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his grace. His presence with the soul delights it at all times, especially when earthly friends disagree with us, or part from us; it is happy then to be able to say, I am not alone, for my father is with me. If we seek his friendship, as Abram did, he will be our ever present friend.

6. Let us often take an attentive view of the blessings which God hath promised, to strengthen our faith and hope. We should review his promises; the fulness and freeness, the suitableness and security of them; especially that of the heavenly Canaan, v. 17. We should live in the exercise of that faith, which is the substance of things hoped for, and the evidence of things not yet seen; take a view of the better country, in the length thereof and the breadth thereof; trace it in the representation of God's word, there is the chart or map of it: and let our joy in the prospect be lively, and our conversation daily in heaven.


In the former chapters we have had several instances of Abram's piety; here is an instance of his bravery and honour; a war in which Lot was taken prisoner; Abram's rescue of him; and his interview with Melchizedek.



ND it came to pass in the days of Amraphel king* of Shinar or Babylon, Arioch king of Ellasar, in Arabia, Chedorlaomer king of Elam, in Persia, and Tidal king of 2 nations;† [That these] made war with Bera king of Sodom, and with Birsha king of Gomorrah, Shinab king of Admah, and Shemeber king of Zeboiim, and the king of Bela, which 3 is Zoar. All these were joined together in the vale of Siddim, which is the place that was turned into the salt sea, when 4 God overthrew Sodom and Gomorrah. Twelve years they served Chedorlaomer, prince of Elam and a descendant of Shem, and in the thirteenth year they rebelled, hoping to shake 5 off the yoke. And in the fourteenth year came Chedorlaomer, and the kings that [were] with him, as allies, and smote the Rephaims in Ashteroth Carnaim, and the Zuzims in Ham, and the Emims in Shaveh Kiriathaim, or the plain of Kiria6 thaim, And the Horites in their mount Seir, unto Elparan, 7 or the plain of Paran,‡ which [is] by the wilderness. And they returned, and came to Enmishpat, which [is] Kadesh,* and smote all the country of the Amalekites, and also the

The name of king is given to governors of cities or little provinces.

A people gathered together out of divers countries, who put themselves under his
A number of small cities who opposed their expedition.


The fountain of judgment; so called in the time of Moses, because God judged the Israelites in this place for murmuring. Numb. xx. 13,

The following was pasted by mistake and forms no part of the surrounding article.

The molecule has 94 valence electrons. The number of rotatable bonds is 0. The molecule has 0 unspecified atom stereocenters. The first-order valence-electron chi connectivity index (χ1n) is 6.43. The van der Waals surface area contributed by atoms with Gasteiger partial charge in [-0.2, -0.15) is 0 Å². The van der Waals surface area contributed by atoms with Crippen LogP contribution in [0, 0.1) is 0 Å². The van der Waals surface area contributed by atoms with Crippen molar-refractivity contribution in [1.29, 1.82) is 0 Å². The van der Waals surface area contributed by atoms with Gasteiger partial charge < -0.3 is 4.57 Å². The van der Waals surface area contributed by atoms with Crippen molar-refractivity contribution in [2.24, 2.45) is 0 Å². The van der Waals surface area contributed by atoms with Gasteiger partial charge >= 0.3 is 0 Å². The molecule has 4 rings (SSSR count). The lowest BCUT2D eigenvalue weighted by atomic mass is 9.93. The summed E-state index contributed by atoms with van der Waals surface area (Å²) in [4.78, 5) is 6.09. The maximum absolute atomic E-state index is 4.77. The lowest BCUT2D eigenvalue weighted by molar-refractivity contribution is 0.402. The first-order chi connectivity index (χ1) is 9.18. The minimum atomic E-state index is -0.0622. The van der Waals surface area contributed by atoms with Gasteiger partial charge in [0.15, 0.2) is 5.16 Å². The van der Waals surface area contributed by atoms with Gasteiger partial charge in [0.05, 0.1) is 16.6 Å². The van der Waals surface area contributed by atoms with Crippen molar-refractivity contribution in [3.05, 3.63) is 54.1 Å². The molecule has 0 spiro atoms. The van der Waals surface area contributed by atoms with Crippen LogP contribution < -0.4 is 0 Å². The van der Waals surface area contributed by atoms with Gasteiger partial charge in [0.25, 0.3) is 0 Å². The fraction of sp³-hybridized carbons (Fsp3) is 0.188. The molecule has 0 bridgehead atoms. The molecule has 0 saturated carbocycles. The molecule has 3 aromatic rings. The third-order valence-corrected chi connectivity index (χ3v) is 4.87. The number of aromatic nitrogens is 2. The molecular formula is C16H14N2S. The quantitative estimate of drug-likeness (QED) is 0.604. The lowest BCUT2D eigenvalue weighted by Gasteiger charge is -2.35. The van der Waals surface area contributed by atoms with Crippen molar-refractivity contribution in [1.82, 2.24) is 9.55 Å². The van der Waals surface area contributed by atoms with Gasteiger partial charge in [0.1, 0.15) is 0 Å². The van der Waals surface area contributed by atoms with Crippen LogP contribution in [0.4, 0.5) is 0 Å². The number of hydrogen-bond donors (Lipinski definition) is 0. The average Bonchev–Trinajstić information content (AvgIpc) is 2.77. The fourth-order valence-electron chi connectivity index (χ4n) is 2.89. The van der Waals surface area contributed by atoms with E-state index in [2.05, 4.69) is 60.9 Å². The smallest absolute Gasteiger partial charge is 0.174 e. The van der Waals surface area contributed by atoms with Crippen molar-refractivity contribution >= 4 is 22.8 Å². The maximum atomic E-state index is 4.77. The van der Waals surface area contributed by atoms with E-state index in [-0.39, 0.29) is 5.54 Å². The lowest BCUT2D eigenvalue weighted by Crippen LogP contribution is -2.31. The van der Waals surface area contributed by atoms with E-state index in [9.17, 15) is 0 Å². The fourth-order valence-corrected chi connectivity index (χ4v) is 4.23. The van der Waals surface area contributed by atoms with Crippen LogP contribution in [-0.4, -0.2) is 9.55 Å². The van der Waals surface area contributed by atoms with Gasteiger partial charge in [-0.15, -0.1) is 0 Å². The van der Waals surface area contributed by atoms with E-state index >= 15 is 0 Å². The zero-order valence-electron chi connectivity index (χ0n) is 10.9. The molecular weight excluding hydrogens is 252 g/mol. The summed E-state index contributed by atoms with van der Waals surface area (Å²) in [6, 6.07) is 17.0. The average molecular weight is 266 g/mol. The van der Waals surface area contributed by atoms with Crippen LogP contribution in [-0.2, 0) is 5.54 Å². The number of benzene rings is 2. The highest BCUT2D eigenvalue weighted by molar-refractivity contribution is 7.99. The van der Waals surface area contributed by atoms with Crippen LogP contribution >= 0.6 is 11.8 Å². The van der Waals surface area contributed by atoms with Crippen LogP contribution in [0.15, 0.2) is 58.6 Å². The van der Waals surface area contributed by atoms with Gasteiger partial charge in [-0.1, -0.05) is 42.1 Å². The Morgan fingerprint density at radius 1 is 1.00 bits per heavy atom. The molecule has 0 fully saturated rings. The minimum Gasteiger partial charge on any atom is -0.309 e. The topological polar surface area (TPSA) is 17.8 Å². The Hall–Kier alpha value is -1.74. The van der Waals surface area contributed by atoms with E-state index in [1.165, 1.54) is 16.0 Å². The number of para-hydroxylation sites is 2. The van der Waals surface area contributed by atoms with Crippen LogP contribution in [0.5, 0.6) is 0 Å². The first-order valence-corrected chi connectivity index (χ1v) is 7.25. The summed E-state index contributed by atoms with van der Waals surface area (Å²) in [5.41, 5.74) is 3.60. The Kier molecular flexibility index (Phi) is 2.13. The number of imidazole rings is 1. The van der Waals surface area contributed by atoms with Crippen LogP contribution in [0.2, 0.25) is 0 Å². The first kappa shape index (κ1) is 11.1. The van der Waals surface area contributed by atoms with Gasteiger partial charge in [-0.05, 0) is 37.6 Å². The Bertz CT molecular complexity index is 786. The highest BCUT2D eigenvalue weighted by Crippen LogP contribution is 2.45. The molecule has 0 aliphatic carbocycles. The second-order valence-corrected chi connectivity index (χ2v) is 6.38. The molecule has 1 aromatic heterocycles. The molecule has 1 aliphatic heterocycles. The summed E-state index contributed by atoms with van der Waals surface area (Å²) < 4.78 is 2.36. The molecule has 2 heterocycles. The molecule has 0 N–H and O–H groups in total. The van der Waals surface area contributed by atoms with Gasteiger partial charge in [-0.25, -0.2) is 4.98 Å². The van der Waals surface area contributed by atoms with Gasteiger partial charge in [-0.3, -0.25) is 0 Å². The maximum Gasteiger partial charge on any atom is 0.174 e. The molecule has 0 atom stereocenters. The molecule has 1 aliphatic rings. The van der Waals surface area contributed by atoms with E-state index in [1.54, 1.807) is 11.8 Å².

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8 Amorites, that dwelt in Hazezontamar. And when the ene my approached near the cities of the plain, there went out the king of Sodom, and the king of Gomorrah, and the king of Admah, and the king of Zeboiim, and the king of Bela (the same [is] Zoar ;) and they joined battle with them in the vale 9 of Siddim; namely, With Chedorlaomer the king of Elam, and with Tidal king of nations, and Amraphel king of Shinar, 10 and Arioch king of Ellasar; four kings with five. And the vale of Siddim [was full of] slime pits; and the armies of the kings of Sodom and Gomorrah fled, and many of their men fell there; and they that remained fled to the mountain. 11 And they took all the goods of Sodom and Gomorrah, and all their victuals, and went their way.


And they took, among the prisoners, Lot, Abram's brother's son, who dwelt in Sodom, and his goods, and departed. 13 And there came one that had escaped, and told Abram the Hebrew, so called because he was descended from Eber; for he dwelt in the plain of Mamre the Amorite, brother of Eshcol, and brother of Aner: and these [were] confederate with Abram.


And when Abram heard that his brother, or nephew Lot, was taken captive, he armed his trained [servants,] who were born, or instructed, in his own house, three hundred and eighteen, 15 and pursued [them] unto a place afterwards called Dan. And

he divided himself against them, that he might come upon them in different places, he and his servants, by night, when perhaps they were asleep, or drunk, or off their guard, and smote them, and pursued them unto Hobah, which [is] on the left hand 16 of Damascus. And he brought back all the goods, and also brought again his brother Lot, and his goods, and the women also, and the people who were carried captive.


And the king of Sodom showed great respect to Abram for the signal service he had performed, and went out to meet him after his return from the slaughter of Chedorlaomer, and of the kings that [were] with him, at the valley of Shaveh, 18 which [is] the king's dale, where Melchizedek lived. And Melchizedek, which name signifies king of righteousness, was also king of Salem, that is, king of peace; this holy, generous man brought forth bread and wine, provision to refresh Abram and his army: and he [was] the priest of the most high God ;t